In April, the US’ stated goal was for Russia to “fail,” a National Security Council spokesperson said at the time, and for the Russian military to be significantly “weakened” in the long term, as Defense Secretary Lloyd Austin proclaimed — comments that reflected optimism that Ukraine might be able to defeat Russia decisively on the battlefield after successfully defending Kyiv.

But as an effective stalemate has taken hold on the battlefield, with Russia making incremental gains in the east and Ukraine saying it is increasingly outgunned and outmanned, senior Western officials — including US President Joe Biden — are emphasizing anew that even with advanced western weaponry, Ukraine’s prospects for peace will ultimately rest on diplomacy.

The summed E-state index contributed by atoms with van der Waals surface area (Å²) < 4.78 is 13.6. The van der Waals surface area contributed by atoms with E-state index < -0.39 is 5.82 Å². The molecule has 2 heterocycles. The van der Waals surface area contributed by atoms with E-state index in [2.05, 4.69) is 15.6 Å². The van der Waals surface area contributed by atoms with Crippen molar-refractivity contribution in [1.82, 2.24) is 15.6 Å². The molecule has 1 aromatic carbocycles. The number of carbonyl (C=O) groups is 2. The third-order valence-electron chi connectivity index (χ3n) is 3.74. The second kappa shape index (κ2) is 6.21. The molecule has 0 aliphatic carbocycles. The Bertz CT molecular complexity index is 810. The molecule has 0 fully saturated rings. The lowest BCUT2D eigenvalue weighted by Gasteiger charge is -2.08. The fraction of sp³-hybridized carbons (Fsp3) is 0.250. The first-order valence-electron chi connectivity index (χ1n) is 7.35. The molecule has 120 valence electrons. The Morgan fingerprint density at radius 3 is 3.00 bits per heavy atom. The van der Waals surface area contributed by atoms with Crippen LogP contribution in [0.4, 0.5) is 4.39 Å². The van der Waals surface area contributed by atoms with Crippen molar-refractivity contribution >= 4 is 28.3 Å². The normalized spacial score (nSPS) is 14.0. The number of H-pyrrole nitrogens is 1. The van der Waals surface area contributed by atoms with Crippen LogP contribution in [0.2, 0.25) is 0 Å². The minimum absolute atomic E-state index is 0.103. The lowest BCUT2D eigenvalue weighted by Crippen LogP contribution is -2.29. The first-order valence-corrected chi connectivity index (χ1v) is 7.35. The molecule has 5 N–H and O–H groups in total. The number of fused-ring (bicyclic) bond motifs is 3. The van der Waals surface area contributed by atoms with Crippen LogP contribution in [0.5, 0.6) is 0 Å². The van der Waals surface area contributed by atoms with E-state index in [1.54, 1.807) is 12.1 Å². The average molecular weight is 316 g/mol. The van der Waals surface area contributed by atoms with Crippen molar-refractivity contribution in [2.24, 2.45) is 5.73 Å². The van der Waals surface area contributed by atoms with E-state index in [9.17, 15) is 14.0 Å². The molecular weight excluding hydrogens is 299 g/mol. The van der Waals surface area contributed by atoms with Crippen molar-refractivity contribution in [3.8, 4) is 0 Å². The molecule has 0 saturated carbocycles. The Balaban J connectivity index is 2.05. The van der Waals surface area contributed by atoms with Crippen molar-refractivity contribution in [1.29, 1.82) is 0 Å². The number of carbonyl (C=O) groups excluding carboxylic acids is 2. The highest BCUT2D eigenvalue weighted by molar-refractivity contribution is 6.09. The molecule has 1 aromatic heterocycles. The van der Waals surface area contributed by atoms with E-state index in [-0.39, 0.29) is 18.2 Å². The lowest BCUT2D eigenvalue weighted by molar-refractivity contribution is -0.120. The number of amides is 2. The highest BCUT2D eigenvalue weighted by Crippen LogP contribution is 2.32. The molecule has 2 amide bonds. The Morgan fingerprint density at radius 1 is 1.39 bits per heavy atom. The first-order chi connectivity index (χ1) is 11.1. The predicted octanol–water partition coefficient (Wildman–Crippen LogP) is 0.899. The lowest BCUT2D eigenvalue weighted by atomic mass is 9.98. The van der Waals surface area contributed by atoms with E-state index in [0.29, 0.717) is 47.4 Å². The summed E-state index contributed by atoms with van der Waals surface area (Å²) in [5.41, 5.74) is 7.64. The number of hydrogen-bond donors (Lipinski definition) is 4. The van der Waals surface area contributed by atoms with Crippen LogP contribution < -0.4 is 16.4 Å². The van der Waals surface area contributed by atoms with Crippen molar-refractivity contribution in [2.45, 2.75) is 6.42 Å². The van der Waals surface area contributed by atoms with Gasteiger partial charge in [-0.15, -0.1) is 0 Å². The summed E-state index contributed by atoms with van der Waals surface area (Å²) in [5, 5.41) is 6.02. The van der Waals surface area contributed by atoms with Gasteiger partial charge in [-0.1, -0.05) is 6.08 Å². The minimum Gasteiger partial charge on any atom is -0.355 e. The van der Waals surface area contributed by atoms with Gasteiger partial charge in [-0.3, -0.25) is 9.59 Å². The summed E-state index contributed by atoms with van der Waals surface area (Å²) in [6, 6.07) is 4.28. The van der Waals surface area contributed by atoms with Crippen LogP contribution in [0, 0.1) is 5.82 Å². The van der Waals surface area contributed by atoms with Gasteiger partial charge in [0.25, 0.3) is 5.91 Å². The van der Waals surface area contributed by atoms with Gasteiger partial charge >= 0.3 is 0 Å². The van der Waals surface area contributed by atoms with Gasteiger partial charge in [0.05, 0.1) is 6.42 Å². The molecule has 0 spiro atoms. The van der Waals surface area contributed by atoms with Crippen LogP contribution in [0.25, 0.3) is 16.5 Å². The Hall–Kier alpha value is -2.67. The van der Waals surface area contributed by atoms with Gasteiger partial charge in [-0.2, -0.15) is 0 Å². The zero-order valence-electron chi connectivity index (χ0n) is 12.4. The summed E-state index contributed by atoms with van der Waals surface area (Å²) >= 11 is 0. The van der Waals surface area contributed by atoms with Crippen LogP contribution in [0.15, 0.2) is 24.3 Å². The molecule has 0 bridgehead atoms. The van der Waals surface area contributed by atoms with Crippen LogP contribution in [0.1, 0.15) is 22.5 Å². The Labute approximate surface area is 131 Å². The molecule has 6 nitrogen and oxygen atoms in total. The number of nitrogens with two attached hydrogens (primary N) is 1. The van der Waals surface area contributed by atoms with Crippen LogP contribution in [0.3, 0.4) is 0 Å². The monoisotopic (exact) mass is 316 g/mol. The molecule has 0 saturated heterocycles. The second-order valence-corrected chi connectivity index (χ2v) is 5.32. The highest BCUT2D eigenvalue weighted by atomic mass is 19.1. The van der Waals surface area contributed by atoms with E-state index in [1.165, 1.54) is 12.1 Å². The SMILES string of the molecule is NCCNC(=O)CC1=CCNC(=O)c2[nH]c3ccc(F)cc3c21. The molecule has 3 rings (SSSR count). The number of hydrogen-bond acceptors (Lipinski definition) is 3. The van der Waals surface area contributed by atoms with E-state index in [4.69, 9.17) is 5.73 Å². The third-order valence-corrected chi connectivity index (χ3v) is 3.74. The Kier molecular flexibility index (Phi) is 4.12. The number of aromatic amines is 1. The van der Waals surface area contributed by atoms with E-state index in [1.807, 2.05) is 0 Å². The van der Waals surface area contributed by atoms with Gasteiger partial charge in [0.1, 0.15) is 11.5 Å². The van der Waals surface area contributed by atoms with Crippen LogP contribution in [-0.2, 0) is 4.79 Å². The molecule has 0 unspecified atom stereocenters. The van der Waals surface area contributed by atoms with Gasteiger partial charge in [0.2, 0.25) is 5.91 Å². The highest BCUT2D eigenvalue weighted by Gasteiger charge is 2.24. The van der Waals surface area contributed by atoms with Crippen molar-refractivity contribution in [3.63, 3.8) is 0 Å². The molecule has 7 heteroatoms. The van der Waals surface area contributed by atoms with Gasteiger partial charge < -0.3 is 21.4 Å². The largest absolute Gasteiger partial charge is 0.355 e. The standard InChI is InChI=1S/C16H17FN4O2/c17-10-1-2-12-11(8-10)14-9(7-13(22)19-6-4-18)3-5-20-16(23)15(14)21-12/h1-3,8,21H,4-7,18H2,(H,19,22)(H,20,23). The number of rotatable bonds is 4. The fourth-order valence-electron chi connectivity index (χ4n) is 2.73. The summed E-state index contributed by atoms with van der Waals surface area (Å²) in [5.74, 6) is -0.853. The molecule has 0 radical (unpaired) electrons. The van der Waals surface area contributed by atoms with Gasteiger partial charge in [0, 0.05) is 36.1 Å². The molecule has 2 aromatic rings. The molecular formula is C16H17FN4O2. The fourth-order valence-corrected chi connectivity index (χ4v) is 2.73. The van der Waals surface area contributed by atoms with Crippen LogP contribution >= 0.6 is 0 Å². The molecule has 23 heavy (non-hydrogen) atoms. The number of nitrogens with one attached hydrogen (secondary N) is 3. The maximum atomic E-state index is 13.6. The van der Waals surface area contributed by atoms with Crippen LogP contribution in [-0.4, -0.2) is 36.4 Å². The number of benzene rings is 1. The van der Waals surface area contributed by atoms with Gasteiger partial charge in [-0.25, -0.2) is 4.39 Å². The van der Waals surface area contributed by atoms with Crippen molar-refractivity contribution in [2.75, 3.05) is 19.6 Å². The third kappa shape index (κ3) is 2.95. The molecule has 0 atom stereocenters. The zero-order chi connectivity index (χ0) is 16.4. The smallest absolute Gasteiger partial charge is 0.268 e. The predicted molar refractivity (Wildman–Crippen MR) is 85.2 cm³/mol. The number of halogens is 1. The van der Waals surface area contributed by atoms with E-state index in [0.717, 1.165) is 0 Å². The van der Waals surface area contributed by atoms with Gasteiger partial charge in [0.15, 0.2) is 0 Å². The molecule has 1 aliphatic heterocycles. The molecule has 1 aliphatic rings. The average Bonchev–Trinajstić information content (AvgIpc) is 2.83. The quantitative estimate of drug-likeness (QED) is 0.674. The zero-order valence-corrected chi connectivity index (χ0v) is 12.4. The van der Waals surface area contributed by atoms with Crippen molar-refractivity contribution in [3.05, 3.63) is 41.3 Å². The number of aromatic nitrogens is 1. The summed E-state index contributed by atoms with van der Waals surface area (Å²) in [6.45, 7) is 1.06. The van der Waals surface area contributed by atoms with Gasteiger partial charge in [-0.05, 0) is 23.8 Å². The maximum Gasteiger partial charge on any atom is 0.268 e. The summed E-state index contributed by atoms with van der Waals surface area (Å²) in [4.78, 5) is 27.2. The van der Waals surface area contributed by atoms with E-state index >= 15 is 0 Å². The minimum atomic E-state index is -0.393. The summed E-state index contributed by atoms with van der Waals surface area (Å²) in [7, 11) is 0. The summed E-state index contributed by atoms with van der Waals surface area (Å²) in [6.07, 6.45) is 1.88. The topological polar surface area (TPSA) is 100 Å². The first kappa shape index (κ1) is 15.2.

“As President Volodymyr Zelensky of Ukraine has said, ultimately this war ‘will only definitively end through diplomacy,'” Biden wrote in a New York Times op-ed on Tuesday. “Every negotiation reflects the facts on the ground. We have moved quickly to send Ukraine a significant amount of weaponry and ammunition so it can fight on the battlefield and be in the strongest possible position at the negotiating table.”

The hope, officials said, is that the US can support Ukraine long enough to see it through to a peaceful settlement rather than a full capitulation……………………..

As the US looks to maintain its military and financial support for Ukraine and isolate Russia for as long as it takes to get to a peace agreement, a key strategy will be keeping the NATO alliance unified. But already, sources say, there are cracks appearing in NATO — Turkey is refusing to allow Sweden and Finland to move forward with joining the bloc, and diplomats had to carve out an exception for Hungary as part of Europe’s recent oil embargo against Russia.